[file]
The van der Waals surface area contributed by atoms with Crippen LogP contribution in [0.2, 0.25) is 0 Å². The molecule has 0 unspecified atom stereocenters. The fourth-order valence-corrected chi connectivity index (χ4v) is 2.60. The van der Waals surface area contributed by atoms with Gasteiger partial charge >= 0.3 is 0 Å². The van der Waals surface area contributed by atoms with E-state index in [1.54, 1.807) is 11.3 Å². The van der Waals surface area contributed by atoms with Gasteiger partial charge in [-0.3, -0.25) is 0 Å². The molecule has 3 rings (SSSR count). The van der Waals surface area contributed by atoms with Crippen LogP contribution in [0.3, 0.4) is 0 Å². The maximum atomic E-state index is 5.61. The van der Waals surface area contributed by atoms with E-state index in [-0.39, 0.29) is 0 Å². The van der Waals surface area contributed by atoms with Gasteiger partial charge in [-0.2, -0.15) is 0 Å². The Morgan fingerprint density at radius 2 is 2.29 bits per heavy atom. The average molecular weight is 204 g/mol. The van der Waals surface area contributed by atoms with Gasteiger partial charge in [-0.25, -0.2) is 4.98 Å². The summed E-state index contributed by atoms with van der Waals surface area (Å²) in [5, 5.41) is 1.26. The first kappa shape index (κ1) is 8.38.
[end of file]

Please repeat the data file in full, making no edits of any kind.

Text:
The van der Waals surface area contributed by atoms with Crippen LogP contribution in [0.2, 0.25) is 0 Å². The molecule has 0 unspecified atom stereocenters. The fourth-order valence-corrected chi connectivity index (χ4v) is 2.60. The van der Waals surface area contributed by atoms with Gasteiger partial charge >= 0.3 is 0 Å². The van der Waals surface area contributed by atoms with E-state index in [1.54, 1.807) is 11.3 Å². The van der Waals surface area contributed by atoms with Gasteiger partial charge in [-0.3, -0.25) is 0 Å². The molecule has 3 rings (SSSR count). The van der Waals surface area contributed by atoms with Crippen LogP contribution in [0.3, 0.4) is 0 Å². The maximum atomic E-state index is 5.61. The van der Waals surface area contributed by atoms with E-state index in [-0.39, 0.29) is 0 Å². The van der Waals surface area contributed by atoms with Gasteiger partial charge in [-0.2, -0.15) is 0 Å². The Morgan fingerprint density at radius 2 is 2.29 bits per heavy atom. The average molecular weight is 204 g/mol. The van der Waals surface area contributed by atoms with Gasteiger partial charge in [-0.25, -0.2) is 4.98 Å². The summed E-state index contributed by atoms with van der Waals surface area (Å²) in [5, 5.41) is 1.26. The first kappa shape index (κ1) is 8.38.